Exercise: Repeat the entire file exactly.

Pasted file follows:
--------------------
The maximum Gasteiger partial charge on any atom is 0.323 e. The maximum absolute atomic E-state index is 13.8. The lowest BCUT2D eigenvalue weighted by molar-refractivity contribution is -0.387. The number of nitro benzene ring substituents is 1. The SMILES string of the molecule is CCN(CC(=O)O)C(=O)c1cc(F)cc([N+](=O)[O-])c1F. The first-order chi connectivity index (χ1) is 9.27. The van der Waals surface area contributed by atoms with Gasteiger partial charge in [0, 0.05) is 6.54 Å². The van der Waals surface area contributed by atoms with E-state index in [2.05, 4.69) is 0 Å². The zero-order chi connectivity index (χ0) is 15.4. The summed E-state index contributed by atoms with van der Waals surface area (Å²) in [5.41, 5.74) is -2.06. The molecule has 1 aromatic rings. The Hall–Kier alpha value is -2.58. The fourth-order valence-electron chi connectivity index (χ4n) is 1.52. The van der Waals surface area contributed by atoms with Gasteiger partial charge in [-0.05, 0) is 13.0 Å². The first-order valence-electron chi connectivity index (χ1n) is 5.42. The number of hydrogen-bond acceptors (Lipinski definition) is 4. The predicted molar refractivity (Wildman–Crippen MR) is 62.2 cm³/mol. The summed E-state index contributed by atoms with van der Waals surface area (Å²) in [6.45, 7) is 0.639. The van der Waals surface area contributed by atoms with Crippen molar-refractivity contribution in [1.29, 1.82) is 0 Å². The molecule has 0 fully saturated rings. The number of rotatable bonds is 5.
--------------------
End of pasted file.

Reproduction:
The maximum Gasteiger partial charge on any atom is 0.323 e. The maximum absolute atomic E-state index is 13.8. The lowest BCUT2D eigenvalue weighted by molar-refractivity contribution is -0.387. The number of nitro benzene ring substituents is 1. The SMILES string of the molecule is CCN(CC(=O)O)C(=O)c1cc(F)cc([N+](=O)[O-])c1F. The first-order chi connectivity index (χ1) is 9.27. The van der Waals surface area contributed by atoms with Gasteiger partial charge in [0, 0.05) is 6.54 Å². The van der Waals surface area contributed by atoms with E-state index in [2.05, 4.69) is 0 Å². The zero-order chi connectivity index (χ0) is 15.4. The summed E-state index contributed by atoms with van der Waals surface area (Å²) in [5.41, 5.74) is -2.06. The molecule has 1 aromatic rings. The Hall–Kier alpha value is -2.58. The fourth-order valence-electron chi connectivity index (χ4n) is 1.52. The van der Waals surface area contributed by atoms with Gasteiger partial charge in [-0.05, 0) is 13.0 Å². The first-order valence-electron chi connectivity index (χ1n) is 5.42. The number of hydrogen-bond acceptors (Lipinski definition) is 4. The predicted molar refractivity (Wildman–Crippen MR) is 62.2 cm³/mol. The summed E-state index contributed by atoms with van der Waals surface area (Å²) in [6.45, 7) is 0.639. The van der Waals surface area contributed by atoms with Crippen molar-refractivity contribution in [1.29, 1.82) is 0 Å². The molecule has 0 fully saturated rings. The number of rotatable bonds is 5.